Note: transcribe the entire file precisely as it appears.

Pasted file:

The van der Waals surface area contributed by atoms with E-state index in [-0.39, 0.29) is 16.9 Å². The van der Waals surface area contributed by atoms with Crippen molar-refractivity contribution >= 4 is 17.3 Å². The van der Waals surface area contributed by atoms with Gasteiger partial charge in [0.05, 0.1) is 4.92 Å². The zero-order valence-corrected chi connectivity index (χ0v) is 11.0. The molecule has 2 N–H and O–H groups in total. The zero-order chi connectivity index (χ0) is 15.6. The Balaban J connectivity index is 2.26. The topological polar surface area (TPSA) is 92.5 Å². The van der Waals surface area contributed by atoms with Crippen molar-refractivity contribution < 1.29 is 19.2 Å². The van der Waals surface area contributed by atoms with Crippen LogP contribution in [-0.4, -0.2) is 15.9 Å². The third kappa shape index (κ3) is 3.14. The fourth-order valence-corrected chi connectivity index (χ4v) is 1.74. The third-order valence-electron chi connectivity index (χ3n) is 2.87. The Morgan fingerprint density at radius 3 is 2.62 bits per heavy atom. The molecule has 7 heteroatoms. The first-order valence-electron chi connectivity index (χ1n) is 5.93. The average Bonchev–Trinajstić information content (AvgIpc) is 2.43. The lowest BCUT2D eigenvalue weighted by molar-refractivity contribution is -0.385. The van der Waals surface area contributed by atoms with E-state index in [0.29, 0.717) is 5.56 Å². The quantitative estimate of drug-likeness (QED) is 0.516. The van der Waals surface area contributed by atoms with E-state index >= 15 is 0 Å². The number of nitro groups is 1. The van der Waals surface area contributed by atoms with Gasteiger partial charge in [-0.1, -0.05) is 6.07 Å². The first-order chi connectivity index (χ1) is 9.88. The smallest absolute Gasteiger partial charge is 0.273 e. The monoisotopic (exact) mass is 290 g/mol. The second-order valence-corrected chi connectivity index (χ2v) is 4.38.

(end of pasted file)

The van der Waals surface area contributed by atoms with E-state index in [-0.39, 0.29) is 16.9 Å². The van der Waals surface area contributed by atoms with Crippen molar-refractivity contribution >= 4 is 17.3 Å². The van der Waals surface area contributed by atoms with Gasteiger partial charge in [0.05, 0.1) is 4.92 Å². The zero-order valence-corrected chi connectivity index (χ0v) is 11.0. The molecule has 2 N–H and O–H groups in total. The zero-order chi connectivity index (χ0) is 15.6. The Balaban J connectivity index is 2.26. The topological polar surface area (TPSA) is 92.5 Å². The van der Waals surface area contributed by atoms with Crippen molar-refractivity contribution < 1.29 is 19.2 Å². The van der Waals surface area contributed by atoms with Crippen LogP contribution in [-0.4, -0.2) is 15.9 Å². The third kappa shape index (κ3) is 3.14. The fourth-order valence-corrected chi connectivity index (χ4v) is 1.74. The third-order valence-electron chi connectivity index (χ3n) is 2.87. The Morgan fingerprint density at radius 3 is 2.62 bits per heavy atom. The molecule has 7 heteroatoms. The first-order valence-electron chi connectivity index (χ1n) is 5.93. The average Bonchev–Trinajstić information content (AvgIpc) is 2.43. The lowest BCUT2D eigenvalue weighted by molar-refractivity contribution is -0.385. The van der Waals surface area contributed by atoms with E-state index in [0.29, 0.717) is 5.56 Å². The quantitative estimate of drug-likeness (QED) is 0.516. The van der Waals surface area contributed by atoms with E-state index >= 15 is 0 Å². The number of nitro groups is 1. The van der Waals surface area contributed by atoms with Gasteiger partial charge in [-0.1, -0.05) is 6.07 Å². The first-order chi connectivity index (χ1) is 9.88. The smallest absolute Gasteiger partial charge is 0.273 e. The monoisotopic (exact) mass is 290 g/mol. The second-order valence-corrected chi connectivity index (χ2v) is 4.38.